10 September 2015
"Although the Audi TT performed well in numerous areas for adult and pedestrian protection, insufficient Safety Assist Technologies and inadequate child protection - caused the TTs overall rating to be limited to 4 stars."
ANCAP has been calling for the AEB technology to increasingly be included in Australian cars due to its life-saving potential. AEB systems use camera and/or sensor technology to detect the speed and distance of other vehicles or objects in the vehicle's path. The technology then automatically brakes if the driver does not respond in order to avoid or minimise the severity of a crash.
"It is great to see AEB becoming more common in the Australian new car market, but we would like to see AEB as a standard feature in new vehicles, rather than as an optional extra" said ANCAP CEO, Mr Nicholas Clarke. "International studies have shown the effectiveness of AEB systems in preventing real world crashes may be higher than 50%*.
The introduction of more advanced AEB systems - which work at a range of speeds, and which are able to detect other obstacles such as pedestrians and cyclists - will contribute to a further reduction in the number and severity of road crashes" said Mr Clarke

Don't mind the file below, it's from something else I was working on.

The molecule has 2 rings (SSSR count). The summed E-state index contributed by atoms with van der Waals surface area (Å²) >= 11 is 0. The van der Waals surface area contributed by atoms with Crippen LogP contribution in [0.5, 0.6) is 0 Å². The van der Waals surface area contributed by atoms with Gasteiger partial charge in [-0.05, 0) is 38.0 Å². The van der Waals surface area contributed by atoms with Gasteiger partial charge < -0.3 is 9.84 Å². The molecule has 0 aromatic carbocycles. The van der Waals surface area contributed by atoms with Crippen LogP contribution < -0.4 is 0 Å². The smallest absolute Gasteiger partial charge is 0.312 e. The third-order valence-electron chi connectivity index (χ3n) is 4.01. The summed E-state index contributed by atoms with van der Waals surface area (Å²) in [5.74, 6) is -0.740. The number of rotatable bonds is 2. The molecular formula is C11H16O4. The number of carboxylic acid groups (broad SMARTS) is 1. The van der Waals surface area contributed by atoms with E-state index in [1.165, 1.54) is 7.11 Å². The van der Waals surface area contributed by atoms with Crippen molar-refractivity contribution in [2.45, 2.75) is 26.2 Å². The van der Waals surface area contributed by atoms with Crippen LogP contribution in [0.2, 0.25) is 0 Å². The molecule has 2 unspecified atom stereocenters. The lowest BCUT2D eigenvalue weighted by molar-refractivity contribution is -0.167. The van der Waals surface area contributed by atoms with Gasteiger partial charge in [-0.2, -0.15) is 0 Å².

ANCAP is supported by all Australian and New Zealand motoring clubs, the Australian Government, the New Zealand Government, Australian state and territory governments, the Victorian Transport Accident Commission, NRMA Insurance and the FIA Foundation.
To search individual crash test results for more than 530 vehicles, learn more about safety features and technologies, and explore interactive features, visit ancap.com.au. To watch videos and download images and media releases, go to ancap.com.au/media-and-gallery.
_*B Fildes et al, Effectiveness of low speed autonomous emergency braking in real-world rear-end crashes, Accident Analysis and protection, Vol. 81, August 2015. _